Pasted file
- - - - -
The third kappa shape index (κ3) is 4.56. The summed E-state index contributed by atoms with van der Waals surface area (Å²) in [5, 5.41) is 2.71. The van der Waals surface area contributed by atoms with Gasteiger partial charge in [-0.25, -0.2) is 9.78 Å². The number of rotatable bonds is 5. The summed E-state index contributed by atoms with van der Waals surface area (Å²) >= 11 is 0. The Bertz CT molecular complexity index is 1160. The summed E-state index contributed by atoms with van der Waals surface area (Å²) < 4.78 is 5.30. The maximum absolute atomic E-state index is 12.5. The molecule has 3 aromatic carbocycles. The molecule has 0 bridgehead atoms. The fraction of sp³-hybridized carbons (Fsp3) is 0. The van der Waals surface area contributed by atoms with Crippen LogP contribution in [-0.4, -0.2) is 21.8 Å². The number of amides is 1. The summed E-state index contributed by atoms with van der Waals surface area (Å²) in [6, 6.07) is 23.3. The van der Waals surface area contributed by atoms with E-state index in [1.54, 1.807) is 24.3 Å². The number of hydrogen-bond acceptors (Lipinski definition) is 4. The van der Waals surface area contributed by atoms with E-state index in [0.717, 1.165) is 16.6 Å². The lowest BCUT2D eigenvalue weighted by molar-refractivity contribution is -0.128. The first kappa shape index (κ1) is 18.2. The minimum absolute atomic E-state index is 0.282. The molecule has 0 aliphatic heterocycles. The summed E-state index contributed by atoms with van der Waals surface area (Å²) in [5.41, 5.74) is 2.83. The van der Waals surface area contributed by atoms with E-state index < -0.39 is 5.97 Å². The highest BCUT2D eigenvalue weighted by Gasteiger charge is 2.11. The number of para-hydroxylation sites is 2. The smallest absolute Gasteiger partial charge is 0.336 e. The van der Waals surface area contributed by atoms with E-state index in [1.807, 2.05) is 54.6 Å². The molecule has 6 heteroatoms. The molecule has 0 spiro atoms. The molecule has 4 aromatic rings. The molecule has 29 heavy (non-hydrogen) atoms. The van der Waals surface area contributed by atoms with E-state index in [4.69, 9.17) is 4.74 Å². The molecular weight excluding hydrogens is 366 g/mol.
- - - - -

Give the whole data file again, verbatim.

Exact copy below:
The third kappa shape index (κ3) is 4.56. The summed E-state index contributed by atoms with van der Waals surface area (Å²) in [5, 5.41) is 2.71. The van der Waals surface area contributed by atoms with Gasteiger partial charge in [-0.25, -0.2) is 9.78 Å². The number of rotatable bonds is 5. The summed E-state index contributed by atoms with van der Waals surface area (Å²) >= 11 is 0. The Bertz CT molecular complexity index is 1160. The summed E-state index contributed by atoms with van der Waals surface area (Å²) < 4.78 is 5.30. The maximum absolute atomic E-state index is 12.5. The molecule has 3 aromatic carbocycles. The molecule has 0 bridgehead atoms. The fraction of sp³-hybridized carbons (Fsp3) is 0. The van der Waals surface area contributed by atoms with Crippen LogP contribution in [-0.4, -0.2) is 21.8 Å². The number of amides is 1. The summed E-state index contributed by atoms with van der Waals surface area (Å²) in [6, 6.07) is 23.3. The van der Waals surface area contributed by atoms with E-state index in [1.54, 1.807) is 24.3 Å². The number of hydrogen-bond acceptors (Lipinski definition) is 4. The van der Waals surface area contributed by atoms with E-state index in [0.717, 1.165) is 16.6 Å². The lowest BCUT2D eigenvalue weighted by molar-refractivity contribution is -0.128. The first kappa shape index (κ1) is 18.2. The minimum absolute atomic E-state index is 0.282. The molecule has 0 aliphatic heterocycles. The summed E-state index contributed by atoms with van der Waals surface area (Å²) in [5.41, 5.74) is 2.83. The van der Waals surface area contributed by atoms with E-state index < -0.39 is 5.97 Å². The highest BCUT2D eigenvalue weighted by Gasteiger charge is 2.11. The number of para-hydroxylation sites is 2. The smallest absolute Gasteiger partial charge is 0.336 e. The van der Waals surface area contributed by atoms with E-state index in [1.807, 2.05) is 54.6 Å². The molecule has 6 heteroatoms. The molecule has 0 spiro atoms. The molecule has 4 aromatic rings. The molecule has 29 heavy (non-hydrogen) atoms. The van der Waals surface area contributed by atoms with E-state index in [4.69, 9.17) is 4.74 Å². The molecular weight excluding hydrogens is 366 g/mol.